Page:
Change is an important and necessary part of organisational functioning and subsequent success. Changes can be small, such as re-working daily processes and procedures for one team. Conversely, change can be more transformative and driven by innovation, growth, restructuring and mergers, compliance/regulations and more.
Typically, when employees and stakeholders hear about a new change effort, they will resist. It’s a natural human response. In fact, one of the reasons that change efforts fail and do not realise the return on investment is because leaders do not take into account the human side of the transformation.
One way to reduce the complexity of the human side of organisational change is to understand human behaviour as well as preferences across a variety of org change factors. Applying what we know about the behavioural model, DISC, is a great way to support leaders, stakeholders and recipients of change.
Why Explore DISC?
If you’re not familiar with DISC, it is an acronym for: Dominance, Influence, Steadiness and Compliance. DISC is a behavioural model and assessment tool that helps us understand some of the ways we respond to challenges (D), people (I), pace (S) and procedure (C) along a spectrum from low to high.
This tool can be applied during periods of organisational change to support a number of activities: Change leadership Decision making Stakeholder engagement and relationships Communications Managing resistance to change.
Using DISC as a tool during organisational change can help to locate and highlight our strengths to lead, support and enable business change. DISC can also help us to recognise and manage our potential limitations during periods of change.
It’s important to know that one’s DISC style does not dictate whether or not they are capable of change; rather, it is an indication of how they respond to the challenges, people, pace and procedures that come into play with organisational change.
This article highlights some of the general characteristics of the low and high ends of the spectrum for each factor, as well as how to use DISC to support decision making during change.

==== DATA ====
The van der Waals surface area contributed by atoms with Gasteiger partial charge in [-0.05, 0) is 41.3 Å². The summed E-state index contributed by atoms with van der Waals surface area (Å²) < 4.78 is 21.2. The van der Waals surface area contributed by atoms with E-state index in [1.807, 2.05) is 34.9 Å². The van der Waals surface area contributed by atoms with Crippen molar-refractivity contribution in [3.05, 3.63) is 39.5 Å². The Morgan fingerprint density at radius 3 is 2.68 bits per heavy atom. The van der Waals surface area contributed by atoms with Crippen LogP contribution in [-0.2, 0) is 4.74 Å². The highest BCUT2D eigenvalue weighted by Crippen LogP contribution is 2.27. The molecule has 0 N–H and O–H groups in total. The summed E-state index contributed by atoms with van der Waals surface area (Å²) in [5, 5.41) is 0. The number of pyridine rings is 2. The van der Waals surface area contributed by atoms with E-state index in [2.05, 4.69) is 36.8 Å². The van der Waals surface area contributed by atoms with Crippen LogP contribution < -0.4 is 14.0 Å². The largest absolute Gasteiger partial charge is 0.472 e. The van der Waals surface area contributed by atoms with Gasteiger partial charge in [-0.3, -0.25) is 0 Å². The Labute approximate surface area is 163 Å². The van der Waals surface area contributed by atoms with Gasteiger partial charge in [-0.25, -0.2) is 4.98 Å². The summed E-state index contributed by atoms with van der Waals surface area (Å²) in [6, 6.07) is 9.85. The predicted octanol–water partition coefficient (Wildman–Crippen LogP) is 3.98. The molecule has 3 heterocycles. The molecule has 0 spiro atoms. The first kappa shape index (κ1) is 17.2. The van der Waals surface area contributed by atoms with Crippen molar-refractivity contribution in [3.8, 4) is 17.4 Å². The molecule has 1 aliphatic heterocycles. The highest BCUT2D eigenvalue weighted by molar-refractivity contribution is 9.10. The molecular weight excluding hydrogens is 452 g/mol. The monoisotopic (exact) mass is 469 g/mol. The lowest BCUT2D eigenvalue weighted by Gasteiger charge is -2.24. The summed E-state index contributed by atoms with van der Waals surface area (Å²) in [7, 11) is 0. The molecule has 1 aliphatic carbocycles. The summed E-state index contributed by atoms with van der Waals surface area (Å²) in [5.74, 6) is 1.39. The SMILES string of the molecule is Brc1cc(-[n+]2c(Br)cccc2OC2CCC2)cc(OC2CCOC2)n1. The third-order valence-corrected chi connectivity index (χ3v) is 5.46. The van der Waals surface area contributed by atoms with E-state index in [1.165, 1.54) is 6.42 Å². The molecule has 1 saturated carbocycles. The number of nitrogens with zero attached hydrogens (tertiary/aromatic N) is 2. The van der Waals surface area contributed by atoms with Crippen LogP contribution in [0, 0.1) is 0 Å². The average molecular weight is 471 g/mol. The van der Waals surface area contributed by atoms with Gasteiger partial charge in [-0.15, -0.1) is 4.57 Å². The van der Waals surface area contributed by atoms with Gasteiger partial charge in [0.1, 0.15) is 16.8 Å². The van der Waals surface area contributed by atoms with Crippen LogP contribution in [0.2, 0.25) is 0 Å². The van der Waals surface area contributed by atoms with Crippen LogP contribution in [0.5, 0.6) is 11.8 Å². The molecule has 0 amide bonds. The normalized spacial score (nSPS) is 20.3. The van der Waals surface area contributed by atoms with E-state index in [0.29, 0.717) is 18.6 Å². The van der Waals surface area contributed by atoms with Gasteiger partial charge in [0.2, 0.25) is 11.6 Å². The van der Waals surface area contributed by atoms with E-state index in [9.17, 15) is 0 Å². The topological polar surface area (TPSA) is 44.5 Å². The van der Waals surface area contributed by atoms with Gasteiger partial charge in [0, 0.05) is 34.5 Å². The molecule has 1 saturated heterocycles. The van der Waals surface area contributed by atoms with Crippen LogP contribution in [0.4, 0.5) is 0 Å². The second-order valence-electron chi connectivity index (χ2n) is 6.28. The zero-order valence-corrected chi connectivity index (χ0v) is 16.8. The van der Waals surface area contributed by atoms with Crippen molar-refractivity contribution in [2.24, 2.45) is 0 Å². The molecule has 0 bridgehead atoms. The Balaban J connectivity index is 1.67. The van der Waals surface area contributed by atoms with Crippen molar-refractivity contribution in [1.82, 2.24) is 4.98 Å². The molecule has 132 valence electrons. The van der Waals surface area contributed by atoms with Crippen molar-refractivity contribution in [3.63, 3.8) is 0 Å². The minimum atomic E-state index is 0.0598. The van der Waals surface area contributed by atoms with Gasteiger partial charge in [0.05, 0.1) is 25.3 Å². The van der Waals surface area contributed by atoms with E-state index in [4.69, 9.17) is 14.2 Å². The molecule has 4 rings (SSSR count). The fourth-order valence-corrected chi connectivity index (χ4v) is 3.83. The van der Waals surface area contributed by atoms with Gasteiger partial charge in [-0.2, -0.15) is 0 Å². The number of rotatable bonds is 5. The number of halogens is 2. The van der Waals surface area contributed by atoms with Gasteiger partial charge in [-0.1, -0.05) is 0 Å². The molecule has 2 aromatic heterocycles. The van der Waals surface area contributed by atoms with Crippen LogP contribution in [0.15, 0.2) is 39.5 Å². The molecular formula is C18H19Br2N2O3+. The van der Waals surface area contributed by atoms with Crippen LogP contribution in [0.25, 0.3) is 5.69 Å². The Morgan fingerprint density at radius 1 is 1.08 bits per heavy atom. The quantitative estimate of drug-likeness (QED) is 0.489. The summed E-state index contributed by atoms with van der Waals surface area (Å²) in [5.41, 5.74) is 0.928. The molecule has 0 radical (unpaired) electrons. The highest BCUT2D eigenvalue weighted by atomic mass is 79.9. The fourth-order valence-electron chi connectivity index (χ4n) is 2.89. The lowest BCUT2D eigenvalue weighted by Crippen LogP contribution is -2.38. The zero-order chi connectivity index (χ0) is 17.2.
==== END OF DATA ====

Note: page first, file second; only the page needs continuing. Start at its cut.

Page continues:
DISC General Characteristics in Response to Organisational Change
When you know someone’s DISC profile, you can identify the defining characteristics that make up how they respond to organisational change. Every style of person adds value to the organisational change process. Similarly, it’s important to understand that each style has strengths and potential limitations during periods of change as well.
How to Support Decision Making
Many Change Programs have an Executive Sponsor, who takes on the role of owning or being responsible for the result of the program. An Executive Sponsor is an active and visible organisational leader, who champions the proposed changes through support, action and communication. Consequently, the sponsor plays a critical role in the success of the change.
Based on your Executive Sponsor’s primary style, the following points indicate how to use DISC to support decision making.
D: Give them a sense of control of the process by providing options with different change activities or interventions. Identify the options’ costs and expected results and return.
I: Support their personal ideas, opinions and intuitions about rolling out change. Focus on the big picture of how people we respond to and provide feedback on the changes.
S: Draw out their opinion. Support their interests in reinforcing relationships and loyalty with customers. Identity clearly what will remain the same in and amongst the changes.
C: Provide them with data and analysis (and allow them to investigate your work). Provide quality change frameworks with proven methods for getting results.
DISC is a powerful tool that provides a neutral language for discussing our unique contributions during periods of change - whether a planned program or unplanned transition period. For more information about DISC or applying it in your business, you are welcome to get in touch with us.